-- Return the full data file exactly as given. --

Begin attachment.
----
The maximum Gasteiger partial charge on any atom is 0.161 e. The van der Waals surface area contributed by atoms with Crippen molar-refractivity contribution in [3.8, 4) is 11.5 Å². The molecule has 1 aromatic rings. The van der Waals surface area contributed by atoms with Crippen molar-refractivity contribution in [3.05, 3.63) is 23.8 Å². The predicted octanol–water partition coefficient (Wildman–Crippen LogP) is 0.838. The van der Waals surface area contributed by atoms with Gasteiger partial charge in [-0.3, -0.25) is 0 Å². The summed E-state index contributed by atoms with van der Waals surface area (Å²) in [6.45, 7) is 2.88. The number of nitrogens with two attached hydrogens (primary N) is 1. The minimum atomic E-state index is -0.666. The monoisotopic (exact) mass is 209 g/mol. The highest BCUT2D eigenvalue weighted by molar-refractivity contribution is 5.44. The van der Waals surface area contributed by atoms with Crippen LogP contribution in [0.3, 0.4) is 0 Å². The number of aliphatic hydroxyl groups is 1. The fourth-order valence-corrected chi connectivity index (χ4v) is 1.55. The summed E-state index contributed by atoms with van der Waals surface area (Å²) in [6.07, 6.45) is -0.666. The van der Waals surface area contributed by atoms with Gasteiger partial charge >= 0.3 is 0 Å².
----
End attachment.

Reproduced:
The maximum Gasteiger partial charge on any atom is 0.161 e. The van der Waals surface area contributed by atoms with Crippen molar-refractivity contribution in [3.8, 4) is 11.5 Å². The molecule has 1 aromatic rings. The van der Waals surface area contributed by atoms with Crippen molar-refractivity contribution in [3.05, 3.63) is 23.8 Å². The predicted octanol–water partition coefficient (Wildman–Crippen LogP) is 0.838. The van der Waals surface area contributed by atoms with Gasteiger partial charge in [-0.3, -0.25) is 0 Å². The summed E-state index contributed by atoms with van der Waals surface area (Å²) in [6.45, 7) is 2.88. The number of nitrogens with two attached hydrogens (primary N) is 1. The minimum atomic E-state index is -0.666. The monoisotopic (exact) mass is 209 g/mol. The highest BCUT2D eigenvalue weighted by molar-refractivity contribution is 5.44. The van der Waals surface area contributed by atoms with Crippen LogP contribution in [0.3, 0.4) is 0 Å². The number of aliphatic hydroxyl groups is 1. The fourth-order valence-corrected chi connectivity index (χ4v) is 1.55. The summed E-state index contributed by atoms with van der Waals surface area (Å²) in [6.07, 6.45) is -0.666. The van der Waals surface area contributed by atoms with Gasteiger partial charge >= 0.3 is 0 Å².